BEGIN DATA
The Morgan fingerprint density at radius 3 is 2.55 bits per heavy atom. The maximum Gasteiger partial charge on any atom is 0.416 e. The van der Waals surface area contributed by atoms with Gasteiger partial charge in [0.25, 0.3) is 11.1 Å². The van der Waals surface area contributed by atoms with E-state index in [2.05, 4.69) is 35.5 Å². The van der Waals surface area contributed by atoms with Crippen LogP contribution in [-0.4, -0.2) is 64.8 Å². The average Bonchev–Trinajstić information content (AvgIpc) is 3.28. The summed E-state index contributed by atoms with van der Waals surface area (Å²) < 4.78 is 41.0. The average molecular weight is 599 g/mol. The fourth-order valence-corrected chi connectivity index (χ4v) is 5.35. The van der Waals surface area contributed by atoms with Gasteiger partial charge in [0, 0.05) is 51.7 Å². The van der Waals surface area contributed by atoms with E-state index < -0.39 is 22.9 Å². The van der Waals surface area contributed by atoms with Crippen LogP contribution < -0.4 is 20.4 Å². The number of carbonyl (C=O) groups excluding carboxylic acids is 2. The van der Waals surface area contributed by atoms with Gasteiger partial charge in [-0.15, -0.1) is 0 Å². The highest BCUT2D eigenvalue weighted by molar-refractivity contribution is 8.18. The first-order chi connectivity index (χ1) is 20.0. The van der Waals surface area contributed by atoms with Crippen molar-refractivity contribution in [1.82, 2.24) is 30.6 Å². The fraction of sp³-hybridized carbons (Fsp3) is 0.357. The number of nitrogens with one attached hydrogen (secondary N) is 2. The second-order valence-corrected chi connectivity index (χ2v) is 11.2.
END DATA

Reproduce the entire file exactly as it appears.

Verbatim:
The Morgan fingerprint density at radius 3 is 2.55 bits per heavy atom. The maximum Gasteiger partial charge on any atom is 0.416 e. The van der Waals surface area contributed by atoms with Gasteiger partial charge in [0.25, 0.3) is 11.1 Å². The van der Waals surface area contributed by atoms with E-state index in [2.05, 4.69) is 35.5 Å². The van der Waals surface area contributed by atoms with Crippen LogP contribution in [-0.4, -0.2) is 64.8 Å². The average Bonchev–Trinajstić information content (AvgIpc) is 3.28. The summed E-state index contributed by atoms with van der Waals surface area (Å²) < 4.78 is 41.0. The average molecular weight is 599 g/mol. The fourth-order valence-corrected chi connectivity index (χ4v) is 5.35. The van der Waals surface area contributed by atoms with Gasteiger partial charge in [0, 0.05) is 51.7 Å². The van der Waals surface area contributed by atoms with E-state index < -0.39 is 22.9 Å². The van der Waals surface area contributed by atoms with Crippen LogP contribution < -0.4 is 20.4 Å². The number of carbonyl (C=O) groups excluding carboxylic acids is 2. The van der Waals surface area contributed by atoms with Gasteiger partial charge in [-0.15, -0.1) is 0 Å². The highest BCUT2D eigenvalue weighted by molar-refractivity contribution is 8.18. The first-order chi connectivity index (χ1) is 20.0. The van der Waals surface area contributed by atoms with Crippen molar-refractivity contribution in [1.82, 2.24) is 30.6 Å². The fraction of sp³-hybridized carbons (Fsp3) is 0.357. The number of nitrogens with one attached hydrogen (secondary N) is 2. The second-order valence-corrected chi connectivity index (χ2v) is 11.2.